"I know just how you feel, Sir. Who steals my purse steals
trash, Ďtis something, nothing, 'twas mine, 'tis his and has been slave to
thousands; but he who filches from me my good name takes from me that which not
enriches him and makes me poor indeed."
"Neat that. Your own?"
"No sir. Shakespeareís"
"Shakespeare said some rather good things."
"I understand that he has given uniform satisfaction."
Much Obliged, Jeeves.
The reading of Shakespeare is going to be banned. EU inspectors are already knocking on peopleís doors, dragging copies of the complete works from their shelves; great bonfires are being made of Oxford annotated editions; Kenneth Brannagh has been taken into custody. My friend says he knows where he can score an eighth of an ounce of Pericles.
Oh -- sorry -- jumped the gun there. It turns out that there is just a rumour that in the revised version of the revised version of the National Curriculum, the study of Shakespeare might cease to be compulsory. Nevertheless, the lips of our guardians of culture have been flapping out of control, particularly because (according to one version of the rumour) Shakespeareís place on the curriculum might be taken by Web Page Design, Internet Appreciation and the hated Media Studies. The headmaster of Eton says that if any other nation spoke the language of Shakespeare then they would encourage every child to read at least two of his texts; only mad dogs and Englishmen neglect their heritage in this way. Isnít it funny the way language slips around, so that "not compulsory" becomes "banned" and "compulsory" becomes "encouraged"?
Can anyone tell me what "other nations" do, in fact, do about teaching literature? Are certain specified texts by Racine compulsory in French schools? Does every Greek kid have to read Homer? Would American children be legally required to read great American literature if there were any? I believe that the Australians and the New Zealanders do speak "the language of Shakespeare", albeit with funny accents; do those countries legally enforce -- sorry, encourage -- the study of his plays? Or is England unique in having enshrined and fetishised the work of a particular author?
I know that in America and France, the teaching of religion is banned in school, whereas in liberal England it is compulsory. The present government wants more state-funded religious schools committed to indoctrinating children into a limited number of government approved religions. It is proposed that there should be state-funded Moslem schools and Jewish schools, but for some reason there are no plans for state Pagan schools or state Dianetics schools. These "faith schools", as they are quaintly called, are more or less bound by the National Curriculum. Your hypothetical Moslem school is excused from indoctrinating kids into Christianity, but is still obliged to teach them the works of William Shakespeare. This is why the Authoritarian Right get so agitated when anyone suggests that Shakespeare might get taken off the syllabus. It is tantamount to tearing up the closest thing to Holy Writ which this rapidly disintegrating nation still possesses.
I happen to think that Shakespeare is rather a good writer. I have just re-read Lear for maybe the fifth time in my life and Iím still noticing new things about it. You will recall that, about half way through the play, the Duke of Gloucester is cruelly blinded by Learís wicked daughters. I had never before spotted that he spends a large proportion of Act I saying things like "Let me see that letter-- let me see! let me see!" And I had also never before noticed that he sees the truth that his son Edmund is a traitor in the very next line after he is blinded. I saw Corialanus for the first time in my life at the Tobacco Factory, a small theatre in Bristol, last week. It is now impossible to imagine that there was a time in my life when I didnít know the play: it is always going to inform my thinking about family, loyalty, war and politics. Partly that was down to the exemplary production; mostly it was down to it being a very, very good play.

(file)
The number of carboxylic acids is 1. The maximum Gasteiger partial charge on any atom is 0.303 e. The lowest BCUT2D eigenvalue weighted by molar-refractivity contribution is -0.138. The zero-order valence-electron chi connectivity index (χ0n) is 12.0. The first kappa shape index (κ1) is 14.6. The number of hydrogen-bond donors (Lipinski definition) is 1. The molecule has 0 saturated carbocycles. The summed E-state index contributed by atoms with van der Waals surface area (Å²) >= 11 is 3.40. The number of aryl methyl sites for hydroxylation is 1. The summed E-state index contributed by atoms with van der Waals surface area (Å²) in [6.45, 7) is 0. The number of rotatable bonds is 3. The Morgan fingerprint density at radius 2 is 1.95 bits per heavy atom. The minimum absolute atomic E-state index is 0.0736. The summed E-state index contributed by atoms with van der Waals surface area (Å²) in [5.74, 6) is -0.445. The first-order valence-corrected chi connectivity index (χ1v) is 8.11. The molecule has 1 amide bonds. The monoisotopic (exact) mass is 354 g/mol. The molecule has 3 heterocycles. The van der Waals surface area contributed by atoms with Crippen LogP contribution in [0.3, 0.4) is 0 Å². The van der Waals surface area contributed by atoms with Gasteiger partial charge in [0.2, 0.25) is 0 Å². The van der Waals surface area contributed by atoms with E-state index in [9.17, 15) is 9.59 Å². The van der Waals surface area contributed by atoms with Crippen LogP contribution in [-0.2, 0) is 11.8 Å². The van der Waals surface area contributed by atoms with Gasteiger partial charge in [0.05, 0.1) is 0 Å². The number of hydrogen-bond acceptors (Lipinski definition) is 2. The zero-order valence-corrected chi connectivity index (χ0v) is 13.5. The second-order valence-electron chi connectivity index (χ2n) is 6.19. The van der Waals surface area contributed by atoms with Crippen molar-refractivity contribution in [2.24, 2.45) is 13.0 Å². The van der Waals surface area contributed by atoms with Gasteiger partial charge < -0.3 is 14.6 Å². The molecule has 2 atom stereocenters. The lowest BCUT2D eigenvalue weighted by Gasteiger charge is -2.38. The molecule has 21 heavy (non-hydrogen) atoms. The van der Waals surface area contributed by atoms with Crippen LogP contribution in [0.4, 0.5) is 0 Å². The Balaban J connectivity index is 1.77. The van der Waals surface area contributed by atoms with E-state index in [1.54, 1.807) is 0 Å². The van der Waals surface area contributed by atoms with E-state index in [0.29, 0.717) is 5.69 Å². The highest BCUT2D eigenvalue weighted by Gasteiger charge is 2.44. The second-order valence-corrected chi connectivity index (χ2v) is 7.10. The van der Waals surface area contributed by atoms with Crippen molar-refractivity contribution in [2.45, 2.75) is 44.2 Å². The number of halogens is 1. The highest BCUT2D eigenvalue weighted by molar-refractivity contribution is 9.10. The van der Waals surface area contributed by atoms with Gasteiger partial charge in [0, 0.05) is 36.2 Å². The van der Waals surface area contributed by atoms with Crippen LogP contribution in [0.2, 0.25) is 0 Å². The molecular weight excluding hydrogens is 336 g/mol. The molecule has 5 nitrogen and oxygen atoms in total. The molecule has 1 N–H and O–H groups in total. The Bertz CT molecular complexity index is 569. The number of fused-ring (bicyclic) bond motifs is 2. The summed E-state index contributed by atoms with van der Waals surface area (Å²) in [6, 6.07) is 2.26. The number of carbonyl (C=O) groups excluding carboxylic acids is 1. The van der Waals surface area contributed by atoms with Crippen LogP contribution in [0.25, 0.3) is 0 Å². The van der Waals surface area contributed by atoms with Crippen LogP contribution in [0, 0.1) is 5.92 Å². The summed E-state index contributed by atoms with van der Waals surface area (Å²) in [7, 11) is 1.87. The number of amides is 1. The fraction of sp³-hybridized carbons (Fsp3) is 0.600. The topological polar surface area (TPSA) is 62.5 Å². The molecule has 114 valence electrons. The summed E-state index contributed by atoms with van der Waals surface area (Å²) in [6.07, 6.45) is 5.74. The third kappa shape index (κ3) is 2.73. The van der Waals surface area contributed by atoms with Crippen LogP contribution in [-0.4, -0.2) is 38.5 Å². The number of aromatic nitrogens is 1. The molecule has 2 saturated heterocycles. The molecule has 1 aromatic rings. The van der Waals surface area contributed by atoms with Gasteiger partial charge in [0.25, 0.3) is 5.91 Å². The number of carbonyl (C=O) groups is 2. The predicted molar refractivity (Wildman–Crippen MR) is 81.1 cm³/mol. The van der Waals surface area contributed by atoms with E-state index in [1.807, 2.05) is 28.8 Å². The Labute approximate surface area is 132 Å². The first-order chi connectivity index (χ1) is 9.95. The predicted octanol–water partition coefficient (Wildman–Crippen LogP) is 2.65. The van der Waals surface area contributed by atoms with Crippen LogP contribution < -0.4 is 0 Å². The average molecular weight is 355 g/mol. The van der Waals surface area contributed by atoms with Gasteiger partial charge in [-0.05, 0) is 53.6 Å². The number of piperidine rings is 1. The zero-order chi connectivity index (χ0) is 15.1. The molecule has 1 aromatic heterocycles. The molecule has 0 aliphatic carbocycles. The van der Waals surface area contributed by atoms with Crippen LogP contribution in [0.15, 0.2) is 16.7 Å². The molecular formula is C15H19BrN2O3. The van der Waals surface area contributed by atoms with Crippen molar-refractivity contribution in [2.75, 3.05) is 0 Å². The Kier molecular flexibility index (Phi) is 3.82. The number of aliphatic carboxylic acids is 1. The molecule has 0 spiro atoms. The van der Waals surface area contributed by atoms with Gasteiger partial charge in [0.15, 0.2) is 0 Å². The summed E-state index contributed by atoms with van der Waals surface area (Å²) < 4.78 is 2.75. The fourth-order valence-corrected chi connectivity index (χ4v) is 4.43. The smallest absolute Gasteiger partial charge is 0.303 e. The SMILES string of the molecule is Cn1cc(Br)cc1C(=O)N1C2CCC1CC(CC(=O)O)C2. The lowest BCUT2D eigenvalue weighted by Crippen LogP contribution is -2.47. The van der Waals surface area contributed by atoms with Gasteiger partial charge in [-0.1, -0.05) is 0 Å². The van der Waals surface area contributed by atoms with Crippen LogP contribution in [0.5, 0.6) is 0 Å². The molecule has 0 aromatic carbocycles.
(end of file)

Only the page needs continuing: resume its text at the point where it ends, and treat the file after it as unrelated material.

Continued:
One sometimes meets baboons and daleks who say "Shakespeare -- ptah! dead author with nothing to say about the world we live in." I am stating the obvious fact that Shakespeare is a Very Good Writer in order to make it clear that I am neither a dalek nor a baboon.
Shakespeare is not the only Good Writer in English.
English Literature is not necessarily a better thing than, say, Classical Music, Philosophy or Astronomy -- or even Media Studies.
The Shakespeare who is enshrined as the holy text of the State Religion has little to do with Shakespeare the Very Good Author.
And, if my biography is anything to go by, the teaching of Shakespeare in school does not help very much in our understanding of his Very Good Plays.
The State Shakespeare is a symbol of our Heritage and National Identity, and in particular, a symbol of the superiority of English over all other languages. The English are funny about heritage. Red Ken, who made such a fuss about being made Mayor of London, has discovered now heís Mayor that he doesnít actually have very much power. So he has committed himself to the very important task of, er, getting rid of the pigeons in Trafalgar Square. Of course, the Metropolis is up in arms. How can he do this, they say, the pigeons are part of history! They have always been there. "Always" in this context meaning "for more than a hundred years." Shakespeare, on this basis, goes back even further than always. Heís an arbitrary symbol of the Way Things Have Always Been. Merry England. This Royal Throne of Kings, This Septic Isle. Falstaff. Teaching the Natives Cricket. He sits on our shelves, looking smug. He isnít a collection of long and complex plays, but a poet, who wrote To Be or Not to Be; Once More Unto the Beach; The Quality of Mercy is Not Strange and not much else. Like the Bible, he is to be worshipped, but not read.